Saturday, August 18, 2018

Yes, I'd Time Travel Here

Why don’t we lighten things up this week, and read about teenagers in 1907? Specifically, let’s read about Betsy Ray, the heroine of Maud Hart Lovelace’s Betsy In Spite of Herself.

Actually, my copy was a two-fer. It included Heaven to Betsy, which starts the summer before she enters high school. She returns home from a lonely week at a family friends’ farm to an event that pushes her straight out of childhood.

Betsy may cast a wistful glance backward. But she has plenty to look forward to. Her crowd of friends frequently meet around the piano in her family’s parlor, or outside for some skating on the frozen pond. Bonfires, fudge, her father’s famous Sunday night onion sandwiches—this is what kids did before social media, before color television.

Anybody want to time travel back to those days? Anybody up for a world where nearly every kid had two kind parents, the only crimes were Halloween pranks or an openly-smoked cigarette, and going to the dance meant boys filling out your dance card?

Heck, I’m raising my hand! I’m genuinely sorry I missed that whole dance card business, though there was always the worry that my card might not fill up. But I won’t fret about that. Betsy’s older sister Julia, a boy magnet if there ever was one, offers up a hint about how to handle that empty slot.

Betsy’s one of the smart kids in the school, though the constant round of parties could derail her most challenging projects.

Then again, Betsy nearly derails herself with a makeover project designed to add mystery and excitement to her all-too-ordinary life. This is a major attempt at change, going far beyond the cream she’s been rubbing on to her hated freckles.

Heaven to Betsy and Betsy in Spite of Herself are two books from an entire series by Lovelace, all of it drawn from her own youth in Mankato, Minnesota. The only downside for me was a visit to
Betsy’s friend in Milwaukee, which felt like a thrown-in display stuff-I-know.

Otherwise, I coasted along with a smile on my face, just like Betsy riding the Minnesota backroads with her beau “at a thrilling twenty miles an hour.”

Sunday, June 17, 2018

Painless History Lesson

You may know that I post a music blog on Sundays, an attempt to familiarize my church friends with a broad range of hymns imported from other faiths. Mining YouTube for examples of these songs, performed in church services, concerts and tutorials, I frequently run across Britain’s royal family, standing in their Westminster Abbey places, singing hymns from their printed programs.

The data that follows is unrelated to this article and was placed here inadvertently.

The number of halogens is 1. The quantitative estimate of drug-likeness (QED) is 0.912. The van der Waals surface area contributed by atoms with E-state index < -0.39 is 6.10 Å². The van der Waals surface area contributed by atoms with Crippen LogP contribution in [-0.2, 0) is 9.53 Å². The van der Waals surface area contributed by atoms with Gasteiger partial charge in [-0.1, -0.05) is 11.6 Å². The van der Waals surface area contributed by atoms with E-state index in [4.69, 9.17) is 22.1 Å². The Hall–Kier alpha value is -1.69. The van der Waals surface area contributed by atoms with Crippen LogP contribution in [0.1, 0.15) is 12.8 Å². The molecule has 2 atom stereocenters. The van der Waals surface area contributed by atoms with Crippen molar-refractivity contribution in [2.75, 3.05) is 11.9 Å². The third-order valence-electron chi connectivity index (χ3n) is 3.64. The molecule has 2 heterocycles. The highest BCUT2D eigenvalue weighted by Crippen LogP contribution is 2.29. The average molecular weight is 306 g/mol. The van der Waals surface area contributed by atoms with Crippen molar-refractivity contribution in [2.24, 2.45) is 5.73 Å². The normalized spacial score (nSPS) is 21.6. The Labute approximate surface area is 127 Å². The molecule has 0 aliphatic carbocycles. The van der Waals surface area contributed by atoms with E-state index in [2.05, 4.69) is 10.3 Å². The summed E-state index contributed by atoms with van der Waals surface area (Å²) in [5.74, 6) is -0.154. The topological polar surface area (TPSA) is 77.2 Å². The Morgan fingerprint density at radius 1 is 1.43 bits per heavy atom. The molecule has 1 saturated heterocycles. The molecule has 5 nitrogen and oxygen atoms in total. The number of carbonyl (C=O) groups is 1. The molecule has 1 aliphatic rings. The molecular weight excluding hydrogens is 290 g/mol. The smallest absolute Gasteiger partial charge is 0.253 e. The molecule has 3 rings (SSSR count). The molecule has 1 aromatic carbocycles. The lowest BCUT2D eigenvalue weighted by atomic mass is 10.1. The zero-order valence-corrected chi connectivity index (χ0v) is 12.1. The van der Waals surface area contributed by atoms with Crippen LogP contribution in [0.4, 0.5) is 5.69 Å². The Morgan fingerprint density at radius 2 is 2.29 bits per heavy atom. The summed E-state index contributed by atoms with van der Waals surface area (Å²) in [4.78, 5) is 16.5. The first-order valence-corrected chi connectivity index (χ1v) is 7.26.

There’s always Queen Elizabeth, dressed in her matching dress, coat and hat, scanning the crowd before she peeks at the words again.

Who knew that her genealogy stretched back to an orphan girl plucked out of France? Aren’t the royals supposed to descend from the small club of cousins raised in the various capitals of Europe?

Well, maybe you did know about Katherine Swynford. But if you didn’t, Anya Seaton’s historical novel, Katherine, would be a painless way to catch up on your royal genealogy.

Katherine’s mother died after childbirth. Her father, a faithful soldier of the king, took an arrow to the heart. Katherine and her older sister, Philippa, shipped off to the grandparents. Things were fine until the Plague showed up, killing off grandma, grandpa, the servants, etc. 

The Queen of England, Flemish like Katherine’s kin, reached out to rescue these two girls. She took Philippa into her own court as a lady-in-waiting. She sent Katherine to an English convent, “delivered from a cart, along with a side of beef and a half a ton of wine.”

Seton starts the story just after Philippa summons her sister out of the convent. Katherine enters the palace on the night of a royal banquet. The waiting ladies strip off her traveling clothes, burn them, button her into somebody’s 3rd-best dress and usher her off to dinner where, wide-eyed, she takes her first look at the VIPs “in their golds and scarlets, their ermines and coronets, their gauzy veils and jewels.”

Oh Katherine, you have no idea what lies ahead.

The only thing that could have made the read more rewarding was stopping (quite often) to look up unfamiliar words. But I just wanted to keep reading, so I bumbled through, guessing as I flipped the e-pages. “Solar” is a bedroom, I think. “Cochineal paste” is some kind of cosmetic. “Flagons”?  “Coffers”? Oh, let’s just get on with it. I want to know if the monk dies.

Photo credit:  nancepants on VisualHunt / CC BY-NC-ND

Sunday, June 10, 2018

She Flipped That Omelet And . . . .: Seafood Edition

I don't know why it has taken me so long to attempt crab cakes. I mean, I've eaten them. I've visited Maryland, the state where they're common as pork tenderloins are in Indiana.

I even wrote a book set in Maryland, so presumably my heroine and her best friend know how to eat whatever comes out of the sea.

Why haven't I gotten around to this yet? Wouldn't it be nice to not depend on Red Lobster or pricey coastal vacations to get these subtly sweet little treats?

Well, tonight was the night. I gathered up the panko crumbs and the lemon juice and the Old Bay seasoning (or a fake substitute), the crabmeat (also a fake substitute).

And when I flipped those cakes in the pan . . .

Behold: Crab Cake Hash

The world was never the same after that guy at the St. Louis World's Fair scooped ice cream into a folded-up waffle, nor after that lady in the Toll House tossed chocolate morsels into her butter cookies. I'm sure I've made the same leap in food history tonight.

If you'd like to try your hand at this classic, here's the recipe.

Myself, I think I'm owed a beach vacation, so I'll just head on over to Air B&B now. 'Bye.